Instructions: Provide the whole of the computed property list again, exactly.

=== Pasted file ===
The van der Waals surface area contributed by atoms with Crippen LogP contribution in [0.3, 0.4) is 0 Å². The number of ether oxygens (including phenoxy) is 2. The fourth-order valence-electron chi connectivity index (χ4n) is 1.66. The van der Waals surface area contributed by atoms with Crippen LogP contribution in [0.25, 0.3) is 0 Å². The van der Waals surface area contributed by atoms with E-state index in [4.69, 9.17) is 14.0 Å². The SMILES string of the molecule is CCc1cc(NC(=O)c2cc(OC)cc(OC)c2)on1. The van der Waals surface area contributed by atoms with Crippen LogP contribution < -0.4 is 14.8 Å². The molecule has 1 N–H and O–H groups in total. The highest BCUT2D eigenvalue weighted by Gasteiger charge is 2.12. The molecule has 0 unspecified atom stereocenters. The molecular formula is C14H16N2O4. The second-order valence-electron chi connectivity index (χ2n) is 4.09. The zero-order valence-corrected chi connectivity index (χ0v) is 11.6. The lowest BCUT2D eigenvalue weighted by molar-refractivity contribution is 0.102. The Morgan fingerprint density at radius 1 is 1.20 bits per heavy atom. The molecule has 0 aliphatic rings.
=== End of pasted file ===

The van der Waals surface area contributed by atoms with Crippen LogP contribution in [0.3, 0.4) is 0 Å². The number of ether oxygens (including phenoxy) is 2. The fourth-order valence-electron chi connectivity index (χ4n) is 1.66. The van der Waals surface area contributed by atoms with Crippen LogP contribution in [0.25, 0.3) is 0 Å². The van der Waals surface area contributed by atoms with E-state index in [4.69, 9.17) is 14.0 Å². The SMILES string of the molecule is CCc1cc(NC(=O)c2cc(OC)cc(OC)c2)on1. The van der Waals surface area contributed by atoms with Crippen LogP contribution < -0.4 is 14.8 Å². The molecule has 1 N–H and O–H groups in total. The highest BCUT2D eigenvalue weighted by Gasteiger charge is 2.12. The molecule has 0 unspecified atom stereocenters. The molecular formula is C14H16N2O4. The second-order valence-electron chi connectivity index (χ2n) is 4.09. The zero-order valence-corrected chi connectivity index (χ0v) is 11.6. The lowest BCUT2D eigenvalue weighted by molar-refractivity contribution is 0.102. The Morgan fingerprint density at radius 1 is 1.20 bits per heavy atom. The molecule has 0 aliphatic rings.